4th are any handguns that don’t fall into the 1st category. Revolvers like 38, 357, 44 etc. Also semi-auto rifles with more than 3 in a magazine that don’t fall into the 1st and manual repetition (lever or bolt or pump etc) that have magazines with more than 10 rounds.
5th are hunting rifles, non-military calibres, single shot, bolt action or semi auto (unless it falls into category 4 by having more than 10 rounds in the mag).
6th are certain knives swords bayonettes, crossbows etc. No restrictions as far as I know.
No idea what 2 and 3 are. Maybe fully automatic weapons or grenades or something.
Due to these laws and the paperwork involved I’m pretty sure that the next rifle will be a 22LR boltie. Then a 38/357 revolver of some sort and maybe a lever action that takes 38/357 afterwards. I haven’t managed to find a range close to work or home for higher powered rifles and I’m not a hunter so a shotgun for clays might round out my collection because (you’ll love this) one is limited to 5 weapons in France (except the 8th category weapons).
Hope you found that interesting and thanks for the advice,
Found some more info, that corrects some of what I had written previously. I’ve translated literally.
1st category : weapons of war : must have prefectorial authorisation. Only licensed sportsmen (women as well) satisfying various criteria can acquire such arms. 9mm, .45ACP, 7.62mm, .303 etc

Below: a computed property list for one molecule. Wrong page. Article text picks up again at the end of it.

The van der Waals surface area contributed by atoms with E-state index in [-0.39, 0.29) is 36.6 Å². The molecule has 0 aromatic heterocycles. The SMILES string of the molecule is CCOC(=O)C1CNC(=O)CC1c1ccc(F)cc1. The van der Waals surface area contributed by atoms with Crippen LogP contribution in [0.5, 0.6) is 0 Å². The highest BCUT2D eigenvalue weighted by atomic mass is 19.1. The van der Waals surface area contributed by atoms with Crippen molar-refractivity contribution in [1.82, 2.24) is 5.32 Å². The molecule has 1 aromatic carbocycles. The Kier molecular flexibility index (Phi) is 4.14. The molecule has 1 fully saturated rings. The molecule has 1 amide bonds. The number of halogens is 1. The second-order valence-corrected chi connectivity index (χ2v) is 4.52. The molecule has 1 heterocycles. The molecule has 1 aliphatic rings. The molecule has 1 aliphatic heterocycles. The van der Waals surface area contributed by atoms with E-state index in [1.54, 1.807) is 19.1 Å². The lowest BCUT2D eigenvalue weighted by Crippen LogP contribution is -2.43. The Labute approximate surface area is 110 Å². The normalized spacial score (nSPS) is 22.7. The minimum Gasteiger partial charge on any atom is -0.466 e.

4th category as for the 1st category except these seem to be 22LR handguns, .38/357, .44 – non-military calibres etc. The limit for 1st and 4th category weapons is 12 (if I’ve understood correctly 7 centrefire and 5 rimfire – but I’m not sure I’ve translated this right).
5th category : hunting rifles and shotguns : need a hunting license or to be a current member of a gun club. Need to tell the local police (except for under and over or side-by-side shotguns or rifles).
6th category : bayonettes, defensive sprays, electric guns and by extension all arms that can cause a danger for public security.
7th category : 22LR rifles with a ‘manual repetition’ (lever action, bolt action, slide action etc.), air rifles that pass a certain power limit, blank firing weapons. Only the 22LR rifles need to be declared with the local police.
8th category : arms and replicas of historical arms. Can be sold to anyone over 18.